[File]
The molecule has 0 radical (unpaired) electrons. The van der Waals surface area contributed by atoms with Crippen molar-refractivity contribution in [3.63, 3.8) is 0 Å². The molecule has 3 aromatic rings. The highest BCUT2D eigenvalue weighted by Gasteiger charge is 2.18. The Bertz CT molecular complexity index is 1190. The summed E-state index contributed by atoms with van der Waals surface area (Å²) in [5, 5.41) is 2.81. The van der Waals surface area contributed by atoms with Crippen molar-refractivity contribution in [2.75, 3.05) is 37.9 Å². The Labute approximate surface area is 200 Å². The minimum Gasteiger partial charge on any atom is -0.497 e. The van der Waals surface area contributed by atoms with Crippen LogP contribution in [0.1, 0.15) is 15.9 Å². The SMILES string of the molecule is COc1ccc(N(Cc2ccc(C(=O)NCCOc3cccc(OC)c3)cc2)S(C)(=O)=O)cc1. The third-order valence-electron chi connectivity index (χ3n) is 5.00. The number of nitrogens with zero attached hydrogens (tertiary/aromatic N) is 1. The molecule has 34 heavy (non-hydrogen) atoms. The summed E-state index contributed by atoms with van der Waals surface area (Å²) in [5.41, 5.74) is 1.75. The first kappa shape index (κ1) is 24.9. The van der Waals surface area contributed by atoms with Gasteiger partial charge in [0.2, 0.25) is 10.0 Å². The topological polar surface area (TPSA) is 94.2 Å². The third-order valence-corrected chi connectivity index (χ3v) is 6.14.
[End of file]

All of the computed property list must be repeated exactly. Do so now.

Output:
The molecule has 0 radical (unpaired) electrons. The van der Waals surface area contributed by atoms with Crippen molar-refractivity contribution in [3.63, 3.8) is 0 Å². The molecule has 3 aromatic rings. The highest BCUT2D eigenvalue weighted by Gasteiger charge is 2.18. The Bertz CT molecular complexity index is 1190. The summed E-state index contributed by atoms with van der Waals surface area (Å²) in [5, 5.41) is 2.81. The van der Waals surface area contributed by atoms with Crippen molar-refractivity contribution in [2.75, 3.05) is 37.9 Å². The Labute approximate surface area is 200 Å². The minimum Gasteiger partial charge on any atom is -0.497 e. The van der Waals surface area contributed by atoms with Crippen LogP contribution in [0.1, 0.15) is 15.9 Å². The SMILES string of the molecule is COc1ccc(N(Cc2ccc(C(=O)NCCOc3cccc(OC)c3)cc2)S(C)(=O)=O)cc1. The third-order valence-electron chi connectivity index (χ3n) is 5.00. The number of nitrogens with zero attached hydrogens (tertiary/aromatic N) is 1. The molecule has 34 heavy (non-hydrogen) atoms. The summed E-state index contributed by atoms with van der Waals surface area (Å²) in [5.41, 5.74) is 1.75. The first kappa shape index (κ1) is 24.9. The van der Waals surface area contributed by atoms with Gasteiger partial charge in [0.2, 0.25) is 10.0 Å². The topological polar surface area (TPSA) is 94.2 Å². The third-order valence-corrected chi connectivity index (χ3v) is 6.14.